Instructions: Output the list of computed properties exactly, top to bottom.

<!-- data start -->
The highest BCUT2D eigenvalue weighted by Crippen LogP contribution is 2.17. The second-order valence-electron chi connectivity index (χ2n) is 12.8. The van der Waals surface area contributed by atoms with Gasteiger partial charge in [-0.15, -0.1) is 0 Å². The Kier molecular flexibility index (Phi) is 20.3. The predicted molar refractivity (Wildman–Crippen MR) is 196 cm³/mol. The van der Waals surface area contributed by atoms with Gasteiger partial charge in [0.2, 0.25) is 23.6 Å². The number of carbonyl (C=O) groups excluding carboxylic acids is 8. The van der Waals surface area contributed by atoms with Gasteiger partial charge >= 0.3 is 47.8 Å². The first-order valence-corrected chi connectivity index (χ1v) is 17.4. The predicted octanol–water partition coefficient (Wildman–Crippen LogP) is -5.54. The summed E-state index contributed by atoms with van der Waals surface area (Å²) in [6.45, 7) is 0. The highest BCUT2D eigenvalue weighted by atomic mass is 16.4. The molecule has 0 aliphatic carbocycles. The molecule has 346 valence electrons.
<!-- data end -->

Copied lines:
The highest BCUT2D eigenvalue weighted by Crippen LogP contribution is 2.17. The second-order valence-electron chi connectivity index (χ2n) is 12.8. The van der Waals surface area contributed by atoms with Gasteiger partial charge in [-0.15, -0.1) is 0 Å². The Kier molecular flexibility index (Phi) is 20.3. The predicted molar refractivity (Wildman–Crippen MR) is 196 cm³/mol. The van der Waals surface area contributed by atoms with Gasteiger partial charge in [0.2, 0.25) is 23.6 Å². The number of carbonyl (C=O) groups excluding carboxylic acids is 8. The van der Waals surface area contributed by atoms with Gasteiger partial charge >= 0.3 is 47.8 Å². The first-order valence-corrected chi connectivity index (χ1v) is 17.4. The predicted octanol–water partition coefficient (Wildman–Crippen LogP) is -5.54. The summed E-state index contributed by atoms with van der Waals surface area (Å²) in [6.45, 7) is 0. The highest BCUT2D eigenvalue weighted by atomic mass is 16.4. The molecule has 0 aliphatic carbocycles. The molecule has 346 valence electrons.